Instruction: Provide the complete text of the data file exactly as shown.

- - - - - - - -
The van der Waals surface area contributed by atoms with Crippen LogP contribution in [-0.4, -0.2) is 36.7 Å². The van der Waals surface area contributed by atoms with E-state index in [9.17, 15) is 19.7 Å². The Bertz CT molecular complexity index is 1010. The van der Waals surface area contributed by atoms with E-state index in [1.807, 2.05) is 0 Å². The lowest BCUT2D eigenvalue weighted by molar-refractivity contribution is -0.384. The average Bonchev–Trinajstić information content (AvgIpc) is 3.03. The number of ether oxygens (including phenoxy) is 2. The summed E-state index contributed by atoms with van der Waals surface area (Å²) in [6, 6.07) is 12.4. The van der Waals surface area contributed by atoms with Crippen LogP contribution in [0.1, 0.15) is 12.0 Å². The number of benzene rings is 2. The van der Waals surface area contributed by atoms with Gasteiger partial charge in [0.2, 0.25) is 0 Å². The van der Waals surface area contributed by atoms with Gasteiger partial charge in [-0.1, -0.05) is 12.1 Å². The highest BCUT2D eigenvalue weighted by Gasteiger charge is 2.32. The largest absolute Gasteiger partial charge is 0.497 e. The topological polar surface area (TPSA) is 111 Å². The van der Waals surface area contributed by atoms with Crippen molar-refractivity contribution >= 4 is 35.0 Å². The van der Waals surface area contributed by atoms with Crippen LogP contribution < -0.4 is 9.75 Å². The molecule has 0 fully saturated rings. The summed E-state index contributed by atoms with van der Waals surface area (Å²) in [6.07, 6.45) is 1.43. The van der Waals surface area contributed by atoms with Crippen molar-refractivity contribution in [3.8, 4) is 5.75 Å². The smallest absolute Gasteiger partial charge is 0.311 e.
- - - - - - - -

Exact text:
The van der Waals surface area contributed by atoms with Crippen LogP contribution in [-0.4, -0.2) is 36.7 Å². The van der Waals surface area contributed by atoms with E-state index in [9.17, 15) is 19.7 Å². The Bertz CT molecular complexity index is 1010. The van der Waals surface area contributed by atoms with E-state index in [1.807, 2.05) is 0 Å². The lowest BCUT2D eigenvalue weighted by molar-refractivity contribution is -0.384. The average Bonchev–Trinajstić information content (AvgIpc) is 3.03. The number of ether oxygens (including phenoxy) is 2. The summed E-state index contributed by atoms with van der Waals surface area (Å²) in [6, 6.07) is 12.4. The van der Waals surface area contributed by atoms with Crippen LogP contribution in [0.1, 0.15) is 12.0 Å². The number of benzene rings is 2. The van der Waals surface area contributed by atoms with Gasteiger partial charge in [0.2, 0.25) is 0 Å². The van der Waals surface area contributed by atoms with Gasteiger partial charge in [-0.1, -0.05) is 12.1 Å². The highest BCUT2D eigenvalue weighted by Gasteiger charge is 2.32. The largest absolute Gasteiger partial charge is 0.497 e. The topological polar surface area (TPSA) is 111 Å². The van der Waals surface area contributed by atoms with Crippen molar-refractivity contribution >= 4 is 35.0 Å². The van der Waals surface area contributed by atoms with Crippen LogP contribution < -0.4 is 9.75 Å². The molecule has 0 fully saturated rings. The summed E-state index contributed by atoms with van der Waals surface area (Å²) in [6.07, 6.45) is 1.43. The van der Waals surface area contributed by atoms with Crippen molar-refractivity contribution in [3.8, 4) is 5.75 Å². The smallest absolute Gasteiger partial charge is 0.311 e.